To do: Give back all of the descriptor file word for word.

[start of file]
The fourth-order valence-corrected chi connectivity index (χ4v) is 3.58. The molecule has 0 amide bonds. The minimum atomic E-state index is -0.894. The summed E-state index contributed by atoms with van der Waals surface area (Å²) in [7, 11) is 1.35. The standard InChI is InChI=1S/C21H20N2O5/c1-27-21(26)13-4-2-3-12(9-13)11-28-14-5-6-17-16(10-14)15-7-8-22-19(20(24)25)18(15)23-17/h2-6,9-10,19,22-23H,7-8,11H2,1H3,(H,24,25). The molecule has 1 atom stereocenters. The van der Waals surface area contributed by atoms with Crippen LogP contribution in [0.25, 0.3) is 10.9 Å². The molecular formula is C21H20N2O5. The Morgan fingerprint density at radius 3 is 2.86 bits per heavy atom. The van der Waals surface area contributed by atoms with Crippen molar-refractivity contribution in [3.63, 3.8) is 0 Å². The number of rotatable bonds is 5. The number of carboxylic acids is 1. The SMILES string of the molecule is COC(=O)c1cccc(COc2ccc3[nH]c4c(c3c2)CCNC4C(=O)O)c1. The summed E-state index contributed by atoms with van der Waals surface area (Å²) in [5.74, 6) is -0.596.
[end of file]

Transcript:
The fourth-order valence-corrected chi connectivity index (χ4v) is 3.58. The molecule has 0 amide bonds. The minimum atomic E-state index is -0.894. The summed E-state index contributed by atoms with van der Waals surface area (Å²) in [7, 11) is 1.35. The standard InChI is InChI=1S/C21H20N2O5/c1-27-21(26)13-4-2-3-12(9-13)11-28-14-5-6-17-16(10-14)15-7-8-22-19(20(24)25)18(15)23-17/h2-6,9-10,19,22-23H,7-8,11H2,1H3,(H,24,25). The molecule has 1 atom stereocenters. The van der Waals surface area contributed by atoms with Crippen LogP contribution in [0.25, 0.3) is 10.9 Å². The molecular formula is C21H20N2O5. The Morgan fingerprint density at radius 3 is 2.86 bits per heavy atom. The van der Waals surface area contributed by atoms with Crippen molar-refractivity contribution in [3.63, 3.8) is 0 Å². The number of rotatable bonds is 5. The number of carboxylic acids is 1. The SMILES string of the molecule is COC(=O)c1cccc(COc2ccc3[nH]c4c(c3c2)CCNC4C(=O)O)c1. The summed E-state index contributed by atoms with van der Waals surface area (Å²) in [5.74, 6) is -0.596.